Tracy Coenen explains Ponzi schemes, a specific type of investment scheme in which the perpetrator recruits investors and then pays their “investment returns” with money from new investors.
An article in a recent edition of the Bloomberg BNS Banking Report on Ponzi Schemes and bank liability referred to an article I wrote on recognizing red flags of Ponzi schemes:
Under each, a plaintiff must account for both the plaintiff’s failure to investigate the would-be fiduciary before investing with the fiduciary and the plaintiff’s failure to monitor the fiduciary’s activities subsequent to the investment. As to the first, there are often many red flags to alert an investor to a Ponzi scheme that reasonable investors should notice and that many investors choose to ignore in pursuit of high returns. Fraud detection expert Tracy Coenen has noted more than fifteen red flags signaling a Ponzi scheme that any investor could spot with a reasonably diligent (and fairly simple) investigation. These items include:
More than two years ago, I mentioned here a news story about a Ponzi scheme called Tri Energy Inc. The Securities and Exchange Commission first took action against the company in 2005:
The Securities and Exchange Commission yesterday obtained a temporary restraining order, an asset freeze, and other emergency relief, in a civil action filed against several individuals and entities alleged to be perpetrating an ongoing affinity fraud and Ponzi scheme. According to the Complaint, defendants have defrauded hundreds of investors of over $12 million by promising returns of 100% or more within 60 days. The Complaint alleges that defendants have been telling investors that these extraordinary profits were to be generated in part by helping an unnamed Saudi Arabian prince move gold from Israel through Luxembourg to the United Arab Emirates. In reality, according to the Complaint, although some money has been paid out to investors, these funds appear to have come from new investor money, and substantial amounts of investor funds have been transferred to bank accounts controlled by the proposed defendants and relief defendants.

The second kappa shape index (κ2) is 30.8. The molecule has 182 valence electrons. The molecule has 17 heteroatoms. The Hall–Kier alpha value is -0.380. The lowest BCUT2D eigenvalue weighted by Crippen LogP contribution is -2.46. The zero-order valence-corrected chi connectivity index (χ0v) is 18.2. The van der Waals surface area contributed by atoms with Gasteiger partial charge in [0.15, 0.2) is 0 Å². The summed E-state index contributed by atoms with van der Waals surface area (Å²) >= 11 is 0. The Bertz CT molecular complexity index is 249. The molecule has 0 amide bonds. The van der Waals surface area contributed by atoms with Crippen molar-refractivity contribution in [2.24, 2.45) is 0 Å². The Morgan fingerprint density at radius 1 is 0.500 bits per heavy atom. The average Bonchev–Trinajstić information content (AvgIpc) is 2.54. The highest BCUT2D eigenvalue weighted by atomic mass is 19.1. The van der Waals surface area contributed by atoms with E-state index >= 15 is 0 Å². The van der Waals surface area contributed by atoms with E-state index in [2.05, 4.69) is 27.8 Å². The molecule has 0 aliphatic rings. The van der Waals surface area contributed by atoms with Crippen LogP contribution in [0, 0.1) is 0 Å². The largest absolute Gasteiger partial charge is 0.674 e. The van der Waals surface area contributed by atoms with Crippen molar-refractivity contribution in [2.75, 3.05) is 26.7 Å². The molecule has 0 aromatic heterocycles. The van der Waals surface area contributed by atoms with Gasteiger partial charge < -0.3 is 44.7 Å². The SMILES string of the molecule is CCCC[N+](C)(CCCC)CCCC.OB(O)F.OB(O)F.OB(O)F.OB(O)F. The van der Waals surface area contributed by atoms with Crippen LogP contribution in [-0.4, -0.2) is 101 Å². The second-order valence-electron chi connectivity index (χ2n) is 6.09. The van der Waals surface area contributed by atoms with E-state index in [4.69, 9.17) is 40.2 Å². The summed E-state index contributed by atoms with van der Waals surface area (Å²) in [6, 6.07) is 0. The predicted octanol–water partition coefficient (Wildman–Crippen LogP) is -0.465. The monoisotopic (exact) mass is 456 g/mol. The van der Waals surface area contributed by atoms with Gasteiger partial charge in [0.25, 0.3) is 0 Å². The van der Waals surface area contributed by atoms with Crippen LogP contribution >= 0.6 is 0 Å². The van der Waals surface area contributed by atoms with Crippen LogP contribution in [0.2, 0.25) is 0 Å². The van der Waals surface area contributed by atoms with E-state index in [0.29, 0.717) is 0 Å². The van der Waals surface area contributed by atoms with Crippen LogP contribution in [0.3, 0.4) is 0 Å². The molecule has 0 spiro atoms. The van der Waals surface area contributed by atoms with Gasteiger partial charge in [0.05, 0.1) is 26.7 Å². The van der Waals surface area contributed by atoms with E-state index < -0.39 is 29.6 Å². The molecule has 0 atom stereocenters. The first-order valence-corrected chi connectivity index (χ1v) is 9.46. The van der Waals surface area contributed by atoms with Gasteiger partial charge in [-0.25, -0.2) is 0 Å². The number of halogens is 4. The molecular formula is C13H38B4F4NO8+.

All the talk about Bernie Madoff and others has everyone thinking about Ponzi schemes. Have you invested in a potential Ponzi? It’s only natural to be worried, and in my opinion, investors haven’t been skeptical enough.
How would you spot a Ponzi scheme? My latest book, Expert Fraud Investigation: A Step-by-Step Guide details some questions you should ask yourself about the investment:
Recent news of the alleged $50 billion Ponzi scheme perpetrated by investment advisor Bernard L. Madoff has done nothing to ease the fears of investors who have been annihilated by the stock market over the last couple of months.How does an investment opportunity go from being a legitimate investment vehicle to a pyramid scheme? In this case, it is alleged that Madoff invested the money of clients, but lost it and didn’t want to admit it. Instead of alerting investors to the losses, he used the money of new investors to pay “returns” to the original investors.
This is a classic Ponzi scheme, in which money is collected and spent or lost, and new marks must be recruited to “invest” new cash into the scheme. The pyramid grows, and requires continuously larger “investments” of new money in order to pay existing participants their phony returns. So long as the operator can continue to recruit marks and keep new money flowing in, the pyramid stays afloat.
How does a scheme like this grow to an estimated $50 billion in losses? It’s hard to imagine, but it is alleged that this operation was conducted in secret. Employees say the investment advisory business was run on a secured floor that was separate from the offices of the company’s core business of market making.